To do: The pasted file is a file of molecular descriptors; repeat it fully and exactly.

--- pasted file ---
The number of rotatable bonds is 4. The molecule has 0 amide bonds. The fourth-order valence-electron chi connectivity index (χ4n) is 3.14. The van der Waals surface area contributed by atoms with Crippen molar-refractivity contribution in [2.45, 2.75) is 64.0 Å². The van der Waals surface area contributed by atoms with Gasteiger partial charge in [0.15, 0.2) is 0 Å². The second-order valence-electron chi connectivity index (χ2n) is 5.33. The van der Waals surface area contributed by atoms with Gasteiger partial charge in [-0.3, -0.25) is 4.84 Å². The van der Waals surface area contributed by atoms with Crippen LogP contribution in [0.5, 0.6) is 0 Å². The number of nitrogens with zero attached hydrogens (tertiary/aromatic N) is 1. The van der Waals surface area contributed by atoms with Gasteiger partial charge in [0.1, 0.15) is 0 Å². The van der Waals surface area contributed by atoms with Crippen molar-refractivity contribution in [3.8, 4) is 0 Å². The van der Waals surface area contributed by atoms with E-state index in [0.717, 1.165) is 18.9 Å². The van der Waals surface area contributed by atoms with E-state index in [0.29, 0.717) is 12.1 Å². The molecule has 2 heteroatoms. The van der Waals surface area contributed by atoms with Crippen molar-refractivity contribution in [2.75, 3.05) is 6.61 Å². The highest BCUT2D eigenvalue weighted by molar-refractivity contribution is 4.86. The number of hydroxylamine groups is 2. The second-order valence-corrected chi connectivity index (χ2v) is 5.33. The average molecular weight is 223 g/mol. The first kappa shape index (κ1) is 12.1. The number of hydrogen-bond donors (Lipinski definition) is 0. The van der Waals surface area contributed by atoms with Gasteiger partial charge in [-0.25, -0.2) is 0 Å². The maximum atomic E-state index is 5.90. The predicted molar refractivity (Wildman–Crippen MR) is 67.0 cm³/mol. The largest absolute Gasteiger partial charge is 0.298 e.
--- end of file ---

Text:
The number of rotatable bonds is 4. The molecule has 0 amide bonds. The fourth-order valence-electron chi connectivity index (χ4n) is 3.14. The van der Waals surface area contributed by atoms with Crippen molar-refractivity contribution in [2.45, 2.75) is 64.0 Å². The van der Waals surface area contributed by atoms with Gasteiger partial charge in [0.15, 0.2) is 0 Å². The second-order valence-electron chi connectivity index (χ2n) is 5.33. The van der Waals surface area contributed by atoms with Gasteiger partial charge in [-0.3, -0.25) is 4.84 Å². The van der Waals surface area contributed by atoms with Crippen LogP contribution in [0.5, 0.6) is 0 Å². The number of nitrogens with zero attached hydrogens (tertiary/aromatic N) is 1. The van der Waals surface area contributed by atoms with Gasteiger partial charge in [0.1, 0.15) is 0 Å². The van der Waals surface area contributed by atoms with Crippen molar-refractivity contribution in [3.8, 4) is 0 Å². The van der Waals surface area contributed by atoms with E-state index in [0.717, 1.165) is 18.9 Å². The van der Waals surface area contributed by atoms with E-state index in [0.29, 0.717) is 12.1 Å². The molecule has 2 heteroatoms. The van der Waals surface area contributed by atoms with Crippen molar-refractivity contribution in [2.75, 3.05) is 6.61 Å². The highest BCUT2D eigenvalue weighted by molar-refractivity contribution is 4.86. The number of hydroxylamine groups is 2. The second-order valence-corrected chi connectivity index (χ2v) is 5.33. The average molecular weight is 223 g/mol. The first kappa shape index (κ1) is 12.1. The number of hydrogen-bond donors (Lipinski definition) is 0. The van der Waals surface area contributed by atoms with Gasteiger partial charge in [-0.25, -0.2) is 0 Å². The maximum atomic E-state index is 5.90. The predicted molar refractivity (Wildman–Crippen MR) is 67.0 cm³/mol. The largest absolute Gasteiger partial charge is 0.298 e.